How to un-silo your Contact Centre and inspire better Enterprise Teamwork
September 11, 20238 min read
Martin Hill-Wilson, a prominent thought leader in the customer service and CX space, shares his thoughts on silo-ism and how it has led to the fall of CX. He also outlines the essential steps to un-silo your contact centre and foster collaboration.
I’ll start with an example of why customer behaviour and expectations will drive organisations to embrace deep collaboration.
Imagine yourself as an online fashion retailer catering to a core demographic of female customers aged between twenty and early thirties. Your audience discovers you and each other primarily through TikTok and Instagram. You compete for their attention with frequent releases of new collections that are extensively professionally modeled and amplified through influencer and consumer-generated content. You acknowledge all positive UGC (user-generated content) to engage others.
“Internal lines of responsibility between brand awareness, marketing, sales, service, design, manufacturing or logistics are invisible to your audience. It’s a never-ending conversation for them with what they assume is a unified brand in terms of hearing and responding.”
They want to know about model sizes, garment textures, restock dates on popular items, launch dates and issues with online ordering. They will share and amplify criticism around inconsistent sizing between fashion brands or non-inclusive model representation.
They fret when deliveries are late or about a product that does not match expectations. They stress about returns and the need for rapid refunds to repay Klarna or whichever ‘buy now pay later’ provider they use. Meanwhile, a select few are invited into a private community to offer deeper insight for the brand to learn from.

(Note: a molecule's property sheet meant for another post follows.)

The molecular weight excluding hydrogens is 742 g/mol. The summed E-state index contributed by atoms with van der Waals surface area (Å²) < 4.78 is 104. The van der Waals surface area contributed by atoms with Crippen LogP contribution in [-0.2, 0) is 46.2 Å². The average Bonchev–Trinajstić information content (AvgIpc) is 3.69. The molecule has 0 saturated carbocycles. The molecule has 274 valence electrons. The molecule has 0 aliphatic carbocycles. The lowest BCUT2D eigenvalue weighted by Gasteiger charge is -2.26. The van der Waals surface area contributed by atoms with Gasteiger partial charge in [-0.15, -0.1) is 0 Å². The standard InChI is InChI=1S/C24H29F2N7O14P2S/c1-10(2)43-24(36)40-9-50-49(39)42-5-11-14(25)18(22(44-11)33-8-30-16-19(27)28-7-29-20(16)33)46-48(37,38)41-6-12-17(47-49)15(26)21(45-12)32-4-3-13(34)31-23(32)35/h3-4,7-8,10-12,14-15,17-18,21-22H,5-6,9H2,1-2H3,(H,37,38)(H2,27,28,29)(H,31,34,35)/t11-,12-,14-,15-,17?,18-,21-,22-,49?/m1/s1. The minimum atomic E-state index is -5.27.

These conversations happen across public and private platforms, and multiple communication channels requiring a mix of data sources and workflow to engage with them effectively. And, of course, the expectation is that engagement is real-time, low effort, personalised and effective in delivering whatever is needed.
Research shows that functional priorities based on deeply rooted silo behaviours still compromise customer experience. The traditional expectation of contact centres is to deal with the fallout from this way of working. Happily, this is now changing in recognition that it’s a no-win situation for both the customer and organisation in terms of cost, effort, and goodwill.
In its place is a new model of internal teamwork based on lean, agile principles complimented with actionable insight and service design skills. This has started an evolution in the contact centre’s role towards becoming an insight hub that feeds the rest of the organisation with improvement and innovation opportunities.